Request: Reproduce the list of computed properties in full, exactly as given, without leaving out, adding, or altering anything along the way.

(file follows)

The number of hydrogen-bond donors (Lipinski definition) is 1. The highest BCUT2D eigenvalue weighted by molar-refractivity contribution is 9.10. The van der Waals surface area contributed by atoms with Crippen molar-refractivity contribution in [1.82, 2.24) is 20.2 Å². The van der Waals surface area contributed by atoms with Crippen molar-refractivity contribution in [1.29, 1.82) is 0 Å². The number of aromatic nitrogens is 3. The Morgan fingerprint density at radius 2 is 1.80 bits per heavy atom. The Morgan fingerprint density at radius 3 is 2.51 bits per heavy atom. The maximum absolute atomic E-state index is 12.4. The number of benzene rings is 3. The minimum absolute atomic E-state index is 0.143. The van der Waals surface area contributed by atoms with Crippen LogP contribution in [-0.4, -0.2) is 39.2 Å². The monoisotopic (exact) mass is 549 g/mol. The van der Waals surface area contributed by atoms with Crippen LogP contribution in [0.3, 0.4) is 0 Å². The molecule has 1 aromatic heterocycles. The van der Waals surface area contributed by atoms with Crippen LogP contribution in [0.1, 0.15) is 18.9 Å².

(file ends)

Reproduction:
The number of hydrogen-bond donors (Lipinski definition) is 1. The highest BCUT2D eigenvalue weighted by molar-refractivity contribution is 9.10. The van der Waals surface area contributed by atoms with Crippen molar-refractivity contribution in [1.82, 2.24) is 20.2 Å². The van der Waals surface area contributed by atoms with Crippen molar-refractivity contribution in [1.29, 1.82) is 0 Å². The number of aromatic nitrogens is 3. The Morgan fingerprint density at radius 2 is 1.80 bits per heavy atom. The Morgan fingerprint density at radius 3 is 2.51 bits per heavy atom. The maximum absolute atomic E-state index is 12.4. The number of benzene rings is 3. The minimum absolute atomic E-state index is 0.143. The van der Waals surface area contributed by atoms with Crippen LogP contribution in [-0.4, -0.2) is 39.2 Å². The monoisotopic (exact) mass is 549 g/mol. The van der Waals surface area contributed by atoms with Crippen LogP contribution in [0.3, 0.4) is 0 Å². The molecule has 1 aromatic heterocycles. The van der Waals surface area contributed by atoms with Crippen LogP contribution in [0.1, 0.15) is 18.9 Å².